It was just after 4pm Canberra time on Monday when gunman Stephen Paddock opened fire on concertgoers in Las Vegas.
Less than half an hour later, Australia's Department of Foreign Affairs and Trade received its first call from a concerned member of the public, watching the horrifying news unfold. They had two relatives in Las Vegas. Were they OK?
It's one of the first questions the federal government is asked whenever there is an international crisis or emergency: are there any Australians involved?
The media and public expect answers quickly, even when the scale of an incident is huge, as in Las Vegas, where 58 people were killed and almost 500 injured. Yet by breakfast time on Tuesday, Foreign Affairs Minister Julie Bishop was able to say she was not aware of any Australian casualties "at this stage".
How does the government know this?
Unfortunately, given the frequency of terror attacks, natural disasters and political upheavals, DFAT has plenty of experience in responding to crises.
In 2016-17, it had more than 1800 so-called "whereabouts" cases due to the London and Nice terrorist attacks, the attempted coup in Turkey and deteriorating security situation in South Sudan. It has a permanent 24/7 emergency line - which also handles more routine issues like lost passports - that can be expanded for major incidents.
On Monday afternoon, within half an hour of that first phone call, DFAT in Canberra made contact with its Los Angeles consulate-general, which is responsible for Las Vegas. By 6pm, Australian diplomats in the United States were calling local hospitals and police to see if any Australians had been caught up in the shooting. The British and Canadian consulates were also contacted to see if any dual nationals were involved.
As Bishop told ABC TV: "There will be an ongoing process of seeking to contact all Australians who might or have been in the vicinity," (made easier by those who had registered their details with the government's Smartraveller??? website).
Meanwhile, Australian officials were flown from Washington DC to boost numbers on the west coast. By lunchtime on Tuesday, three Australian diplomats were in Las Vegas following up on unaccounted for Australians. As of Saturday, it was understood no Australians had been harmed.
One in 1000 travellers seeks help
DFAT's efforts in Las Vegas come as it released a report on the help it gives Australians "experiencing difficulty" overseas. Australians continue to be enthusiastic travellers, taking more than 10 million trips in 2016-17 - a number that has grown by about 25 per cent over the past five years.
The report notes that most travelling Australians who have a problem deal with it themselves. But about one in 1000 who are overseas at any given time seeks help from the government.
In recent years there has been an ongoing campaign from DFAT to limit the frivolous and downright ridiculous consular inquiries it receives. This includes a man who asked the Bangkok Embassy for money to pay for a prostitute. Or the people who want DFAT to feed their pets or point them to a pub playing the State of Origin.
This week, DFAT also issued a fresh warning to travellers, urging them to take out comprehensive insurance and read the fine print before going overseas. A recent survey found almost 90 per cent of travellers were not sure about what countries their insurance covered, while 87 per cent did not know whether riding a motorcycle overseas would be OK.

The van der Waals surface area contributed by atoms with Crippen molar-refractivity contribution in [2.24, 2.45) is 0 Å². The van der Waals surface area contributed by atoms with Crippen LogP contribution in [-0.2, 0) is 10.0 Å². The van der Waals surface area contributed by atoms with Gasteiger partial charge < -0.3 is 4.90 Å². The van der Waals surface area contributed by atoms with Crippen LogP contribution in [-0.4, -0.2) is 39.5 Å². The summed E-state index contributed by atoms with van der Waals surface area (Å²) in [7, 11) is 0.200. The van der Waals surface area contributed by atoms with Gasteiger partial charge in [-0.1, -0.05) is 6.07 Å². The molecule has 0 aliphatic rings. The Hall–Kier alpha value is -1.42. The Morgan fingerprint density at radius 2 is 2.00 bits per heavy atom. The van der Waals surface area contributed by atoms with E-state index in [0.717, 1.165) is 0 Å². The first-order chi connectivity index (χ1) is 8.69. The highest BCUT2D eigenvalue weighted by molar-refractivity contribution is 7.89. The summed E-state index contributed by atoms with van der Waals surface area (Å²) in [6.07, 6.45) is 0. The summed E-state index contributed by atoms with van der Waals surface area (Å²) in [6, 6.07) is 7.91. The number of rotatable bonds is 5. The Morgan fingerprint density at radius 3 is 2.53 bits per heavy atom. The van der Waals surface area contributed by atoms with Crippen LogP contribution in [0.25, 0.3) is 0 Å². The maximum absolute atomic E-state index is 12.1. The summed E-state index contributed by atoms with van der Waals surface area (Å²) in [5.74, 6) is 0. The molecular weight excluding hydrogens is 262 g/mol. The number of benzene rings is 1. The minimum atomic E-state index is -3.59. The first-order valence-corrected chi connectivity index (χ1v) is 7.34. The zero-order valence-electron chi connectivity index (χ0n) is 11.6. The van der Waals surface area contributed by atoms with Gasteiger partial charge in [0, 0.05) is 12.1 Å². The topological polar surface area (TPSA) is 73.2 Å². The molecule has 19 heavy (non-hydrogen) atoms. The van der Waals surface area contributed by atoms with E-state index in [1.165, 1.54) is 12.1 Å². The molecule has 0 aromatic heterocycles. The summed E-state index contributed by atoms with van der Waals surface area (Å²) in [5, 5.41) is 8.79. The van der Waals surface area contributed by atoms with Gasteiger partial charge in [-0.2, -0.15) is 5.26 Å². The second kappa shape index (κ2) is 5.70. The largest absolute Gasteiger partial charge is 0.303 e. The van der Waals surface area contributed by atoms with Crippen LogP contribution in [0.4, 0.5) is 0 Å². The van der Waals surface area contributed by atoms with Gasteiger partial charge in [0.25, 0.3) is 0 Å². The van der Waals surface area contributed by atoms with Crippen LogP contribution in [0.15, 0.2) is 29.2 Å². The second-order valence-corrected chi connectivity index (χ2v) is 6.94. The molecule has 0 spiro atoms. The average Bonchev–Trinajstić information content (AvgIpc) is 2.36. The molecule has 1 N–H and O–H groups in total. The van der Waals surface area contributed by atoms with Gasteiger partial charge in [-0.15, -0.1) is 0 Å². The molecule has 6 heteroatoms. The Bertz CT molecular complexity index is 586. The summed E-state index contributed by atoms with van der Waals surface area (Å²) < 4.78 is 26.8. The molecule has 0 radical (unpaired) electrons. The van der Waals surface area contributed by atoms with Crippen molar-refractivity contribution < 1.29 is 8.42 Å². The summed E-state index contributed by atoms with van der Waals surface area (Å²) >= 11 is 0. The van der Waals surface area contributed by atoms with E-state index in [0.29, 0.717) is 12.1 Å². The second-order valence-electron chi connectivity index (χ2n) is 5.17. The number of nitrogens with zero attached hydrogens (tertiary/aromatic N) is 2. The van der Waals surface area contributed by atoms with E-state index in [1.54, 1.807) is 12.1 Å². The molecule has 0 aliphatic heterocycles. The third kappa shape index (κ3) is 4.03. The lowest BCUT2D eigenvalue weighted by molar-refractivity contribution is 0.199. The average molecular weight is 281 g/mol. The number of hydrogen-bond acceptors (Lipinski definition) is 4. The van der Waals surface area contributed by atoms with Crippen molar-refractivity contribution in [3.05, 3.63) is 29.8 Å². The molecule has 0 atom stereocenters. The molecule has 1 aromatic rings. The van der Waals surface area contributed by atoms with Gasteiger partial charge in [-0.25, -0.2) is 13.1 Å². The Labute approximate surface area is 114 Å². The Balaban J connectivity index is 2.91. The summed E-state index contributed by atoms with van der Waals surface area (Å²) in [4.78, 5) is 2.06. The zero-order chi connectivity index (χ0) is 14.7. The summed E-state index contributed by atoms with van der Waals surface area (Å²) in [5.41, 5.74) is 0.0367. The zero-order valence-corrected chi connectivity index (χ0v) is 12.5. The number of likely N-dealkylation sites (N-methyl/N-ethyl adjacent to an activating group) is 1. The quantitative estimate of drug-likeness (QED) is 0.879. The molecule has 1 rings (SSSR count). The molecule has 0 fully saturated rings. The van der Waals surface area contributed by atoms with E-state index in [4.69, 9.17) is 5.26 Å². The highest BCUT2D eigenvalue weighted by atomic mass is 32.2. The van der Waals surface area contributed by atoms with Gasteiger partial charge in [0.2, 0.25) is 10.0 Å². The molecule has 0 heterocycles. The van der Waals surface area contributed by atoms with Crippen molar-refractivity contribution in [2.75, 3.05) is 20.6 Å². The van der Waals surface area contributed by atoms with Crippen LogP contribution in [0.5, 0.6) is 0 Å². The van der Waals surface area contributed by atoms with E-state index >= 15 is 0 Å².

How a nurse's trip took a traumatic turn
Melbourne nurse Hannah* knows the consequences of motorbike use first-hand, after riding one during a holiday to Malaysia in July. "I thought, I'll be fine," she recalls.
She was wearing a helmet and had travel insurance, but no motorbike licence, which meant when she came off and "pretty much landed on my face", she wasn't covered.
On top of the trauma of an accident that knocked her unconscious, Hannah and her partner had to pay thousands of dollars to fly back early to Australia. And, once home, she was hit with a $25,000 dental bill (and more excruciating pain) to deal with the five teeth she lost.
Three months on, she has a simple message: "I would just suggest not to get on a motorbike if you don't have a licence."
Because she was at fault, Hannah didn't even think to ask Australia's High Commission in Malaysia for assistance. But there are plenty of other people who are calling on the Australian government for help.
Over the past five years, diplomats have been faced with a growing number of arrests, deaths and hospitalisations. Between 2012-13 and 2016-17, arrest cases jumped from 1136 to 1641, hospitalisations increased from 1372 to 1701 and deaths from 1247 to 1653.
In part this can be attributed to the rise in Australians heading overseas. But Bishop is also calling for Australians to be as "self-reliant as possible": to take out the right insurance, give itineraries to someone at home, register with Smartraveller, respect the customs and security situation of the country you are visiting and see a doctor before you go.
Or as DFAT warned in its report: "Although we are proud of the level of assistance we can offer, there is no legal right to consular assistance and no one should assume that assistance will be provided."
*Surname not included.
The story Mission Las Vegas: how DFAT helps Aussies overseas and families at home first appeared on The Sydney Morning Herald.